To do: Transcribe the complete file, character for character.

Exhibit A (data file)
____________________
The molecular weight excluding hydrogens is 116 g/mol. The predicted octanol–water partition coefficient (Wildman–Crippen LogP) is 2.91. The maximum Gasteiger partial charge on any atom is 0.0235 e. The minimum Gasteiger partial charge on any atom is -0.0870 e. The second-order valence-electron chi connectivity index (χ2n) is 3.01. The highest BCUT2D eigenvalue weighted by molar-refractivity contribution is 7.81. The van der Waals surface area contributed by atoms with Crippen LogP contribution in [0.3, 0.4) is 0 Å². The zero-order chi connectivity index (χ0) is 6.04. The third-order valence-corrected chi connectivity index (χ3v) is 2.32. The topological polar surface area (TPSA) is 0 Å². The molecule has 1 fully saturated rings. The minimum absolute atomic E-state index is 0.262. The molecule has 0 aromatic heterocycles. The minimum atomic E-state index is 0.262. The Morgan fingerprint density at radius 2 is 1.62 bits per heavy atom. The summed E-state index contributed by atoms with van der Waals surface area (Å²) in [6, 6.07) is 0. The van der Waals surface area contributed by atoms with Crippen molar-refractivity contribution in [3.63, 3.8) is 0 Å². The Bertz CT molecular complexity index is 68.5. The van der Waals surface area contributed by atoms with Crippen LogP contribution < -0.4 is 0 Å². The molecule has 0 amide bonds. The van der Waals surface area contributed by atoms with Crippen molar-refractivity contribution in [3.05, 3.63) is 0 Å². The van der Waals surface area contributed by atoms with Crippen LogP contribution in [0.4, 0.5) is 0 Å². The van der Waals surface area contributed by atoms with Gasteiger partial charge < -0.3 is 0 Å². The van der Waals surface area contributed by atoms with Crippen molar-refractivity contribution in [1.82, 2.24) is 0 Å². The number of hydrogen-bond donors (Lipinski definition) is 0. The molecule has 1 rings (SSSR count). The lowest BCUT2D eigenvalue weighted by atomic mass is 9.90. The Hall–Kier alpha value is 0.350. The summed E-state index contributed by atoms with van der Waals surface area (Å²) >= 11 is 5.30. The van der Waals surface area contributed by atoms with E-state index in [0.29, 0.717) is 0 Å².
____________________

The molecular weight excluding hydrogens is 116 g/mol. The predicted octanol–water partition coefficient (Wildman–Crippen LogP) is 2.91. The maximum Gasteiger partial charge on any atom is 0.0235 e. The minimum Gasteiger partial charge on any atom is -0.0870 e. The second-order valence-electron chi connectivity index (χ2n) is 3.01. The highest BCUT2D eigenvalue weighted by molar-refractivity contribution is 7.81. The van der Waals surface area contributed by atoms with Crippen LogP contribution in [0.3, 0.4) is 0 Å². The zero-order chi connectivity index (χ0) is 6.04. The third-order valence-corrected chi connectivity index (χ3v) is 2.32. The topological polar surface area (TPSA) is 0 Å². The molecule has 1 fully saturated rings. The minimum absolute atomic E-state index is 0.262. The molecule has 0 aromatic heterocycles. The minimum atomic E-state index is 0.262. The Morgan fingerprint density at radius 2 is 1.62 bits per heavy atom. The summed E-state index contributed by atoms with van der Waals surface area (Å²) in [6, 6.07) is 0. The van der Waals surface area contributed by atoms with Crippen molar-refractivity contribution in [3.63, 3.8) is 0 Å². The Bertz CT molecular complexity index is 68.5. The van der Waals surface area contributed by atoms with Crippen LogP contribution < -0.4 is 0 Å². The molecule has 0 amide bonds. The van der Waals surface area contributed by atoms with Crippen molar-refractivity contribution in [3.05, 3.63) is 0 Å². The van der Waals surface area contributed by atoms with Crippen LogP contribution in [0.4, 0.5) is 0 Å². The van der Waals surface area contributed by atoms with Gasteiger partial charge < -0.3 is 0 Å². The van der Waals surface area contributed by atoms with Crippen molar-refractivity contribution in [1.82, 2.24) is 0 Å². The number of hydrogen-bond donors (Lipinski definition) is 0. The molecule has 1 rings (SSSR count). The lowest BCUT2D eigenvalue weighted by atomic mass is 9.90. The Hall–Kier alpha value is 0.350. The summed E-state index contributed by atoms with van der Waals surface area (Å²) >= 11 is 5.30. The van der Waals surface area contributed by atoms with E-state index in [0.29, 0.717) is 0 Å².